Persona's Two Climaxes
Persona 5’s false climax begins like a true climax: after the recovery from the All-is-Lost moment. In the first beat, Gathering the Team, Joker reunites with his friends after evading death and escaping prison, all according to plan. Once the team is assembled, they target the man they believe is behind the recent disturbances in people’s hearts: Masayoshi Shido, a cabinet minister who’s planning to seize control of the country for himself. To stop him, Joker and his Phantom Thieves plan to travel inside the realm built from Shido’s desire and change his heart. Their journey through the realm of his desire fits the second beat, Executing the Plan. The third beat, the High Tower Surprise, occurs when ally-turned-traitor Akechi appears to fight them on Shido’s behalf, only to be killed by Shido in a double-cross. The twin traumas of fighting a former friend and then witnessing his death forces the Phantom Thieves to Dig Deep Down (beat four) and pull themselves together for a final bout with Shido—not just for themselves, but Akechi, too. In the final beat, Executing the New Plan, the Phantom Thieves expose Shido’s crimes to the entire world, then confront him in the realm of his desire. The battle ends when Shido is defeated, and the realm comes crumbling down, forcing the Phantom Thieves to flee. It’s a tense scene that almost costs one of Joker’s friends his life, but when all is said and done, the Phantom Thieves are triumphant. It’s the perfect segue into the closing scenes—or it would be if that were the climax.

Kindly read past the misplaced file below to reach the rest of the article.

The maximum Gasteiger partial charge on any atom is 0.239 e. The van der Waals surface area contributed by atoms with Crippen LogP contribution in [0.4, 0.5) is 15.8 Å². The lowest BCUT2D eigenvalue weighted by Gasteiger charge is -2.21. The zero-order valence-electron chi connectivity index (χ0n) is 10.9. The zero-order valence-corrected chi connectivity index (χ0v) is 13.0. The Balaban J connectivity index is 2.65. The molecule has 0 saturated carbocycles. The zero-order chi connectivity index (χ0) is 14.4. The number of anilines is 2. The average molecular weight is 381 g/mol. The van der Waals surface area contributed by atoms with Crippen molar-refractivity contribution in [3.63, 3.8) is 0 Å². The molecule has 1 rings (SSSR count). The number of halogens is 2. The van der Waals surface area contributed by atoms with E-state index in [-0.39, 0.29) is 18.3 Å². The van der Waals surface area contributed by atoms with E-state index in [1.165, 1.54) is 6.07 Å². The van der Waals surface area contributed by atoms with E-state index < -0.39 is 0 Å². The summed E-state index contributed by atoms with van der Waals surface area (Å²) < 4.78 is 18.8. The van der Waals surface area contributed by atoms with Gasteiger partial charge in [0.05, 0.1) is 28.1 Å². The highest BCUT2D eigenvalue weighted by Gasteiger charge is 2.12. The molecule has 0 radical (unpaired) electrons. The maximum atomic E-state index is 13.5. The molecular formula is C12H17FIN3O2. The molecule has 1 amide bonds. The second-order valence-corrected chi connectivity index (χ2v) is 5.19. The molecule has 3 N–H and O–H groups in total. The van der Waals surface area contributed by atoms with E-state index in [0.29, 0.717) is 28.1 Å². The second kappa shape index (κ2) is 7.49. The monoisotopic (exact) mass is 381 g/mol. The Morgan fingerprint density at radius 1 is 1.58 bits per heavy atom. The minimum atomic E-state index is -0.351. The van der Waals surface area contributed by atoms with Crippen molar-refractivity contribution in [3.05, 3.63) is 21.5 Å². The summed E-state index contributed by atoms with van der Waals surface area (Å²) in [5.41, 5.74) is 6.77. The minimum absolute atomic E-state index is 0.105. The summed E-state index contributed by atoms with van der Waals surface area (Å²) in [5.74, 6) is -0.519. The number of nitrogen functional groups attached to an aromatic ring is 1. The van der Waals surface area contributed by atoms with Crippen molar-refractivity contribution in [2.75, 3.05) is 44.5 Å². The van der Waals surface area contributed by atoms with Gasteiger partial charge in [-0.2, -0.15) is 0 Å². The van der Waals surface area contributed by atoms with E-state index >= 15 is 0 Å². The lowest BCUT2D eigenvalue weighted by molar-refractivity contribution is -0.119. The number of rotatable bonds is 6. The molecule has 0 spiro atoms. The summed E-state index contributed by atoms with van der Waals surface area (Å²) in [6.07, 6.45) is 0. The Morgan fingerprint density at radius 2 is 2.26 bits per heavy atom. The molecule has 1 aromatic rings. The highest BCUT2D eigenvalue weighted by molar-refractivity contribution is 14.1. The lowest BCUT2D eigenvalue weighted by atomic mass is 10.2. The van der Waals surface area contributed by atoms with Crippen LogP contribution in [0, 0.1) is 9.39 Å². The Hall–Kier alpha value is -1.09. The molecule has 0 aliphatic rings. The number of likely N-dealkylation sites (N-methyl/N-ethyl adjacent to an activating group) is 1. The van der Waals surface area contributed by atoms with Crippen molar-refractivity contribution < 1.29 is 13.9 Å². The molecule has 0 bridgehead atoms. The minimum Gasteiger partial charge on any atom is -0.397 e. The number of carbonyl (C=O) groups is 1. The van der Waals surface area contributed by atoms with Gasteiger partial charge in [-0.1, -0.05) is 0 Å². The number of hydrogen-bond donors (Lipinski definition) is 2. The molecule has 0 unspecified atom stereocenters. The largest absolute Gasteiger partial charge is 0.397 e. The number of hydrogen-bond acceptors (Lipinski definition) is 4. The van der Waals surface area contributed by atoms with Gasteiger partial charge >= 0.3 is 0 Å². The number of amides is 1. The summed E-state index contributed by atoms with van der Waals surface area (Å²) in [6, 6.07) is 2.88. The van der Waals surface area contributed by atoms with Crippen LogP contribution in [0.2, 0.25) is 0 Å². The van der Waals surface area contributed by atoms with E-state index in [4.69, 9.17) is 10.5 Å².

While the Phantom Thieves’ confrontation with Shido has all the classic beats of a climax, it doesn’t answer every question the narrative asked. As a result, there are too many plot points to tie up in a denouement, putting the story in an awkward bind. Either the questions remain unanswered, resulting in an incomplete story, or the questions get answered through an extended third act, resulting in an unbalanced story. Persona 5 takes the latter route, repeating every beat of the climax in a sequence that reveals the powers behind Shido and Tokyo’s darkening hearts. After Shido’s defeat, the Phantom Thieves come together to visit another illusory realm (Gathering the Team), find another distorted heart (Execute the Plan), uncover another traitor in their midst (High Tower Surprise), escape from a distorted prison (Dig Down Deep), and fight the entity who was behind it all (Execute the New Plan). It’s a beat-for-beat match of the climactic showdown with Shido; the only difference is that when it ends, the story does, too.
Persona 5‘s story isn’t hurting for positive qualities. It’s got a compelling concept, strong characters, and thought-provoking themes. Unfortunately, its false climax increases the length of the third act beyond its reasonable limits, resulting in a back-heavy story that overstays its welcome. Writers who wish to avoid the pitfalls of Persona 5‘s dueling climaxes should take stock of what questions their story asks early on, then figure out how to answer them in the bounds of one climax. Those who don’t may find their audiences growing tired of their story in their quest to reach the end.
1 “Persona 5 – Reception.” Wikipedia, 2021.
2 “How Long is Persona 5?” HowLongtoBeat, 2021.
3 DismArchus. “Persona 5 Royal | Turned Into Mice Scenes.” YouTube, 2020.
4,5 Snyder, Blake. Save the Cat (p. 86). Michael Wiese Productions. Kindle Edition.
6 Brody, Jessica. Save the Cat! Writes a Novel (p. 67). Potter/Ten Speed/Harmony/Rodale. Kindle Edition.
* Reference Footage: SphericAlpha. “Persona 5 Playthrough/Walkthrough (No Commentary).” YouTube, 2018.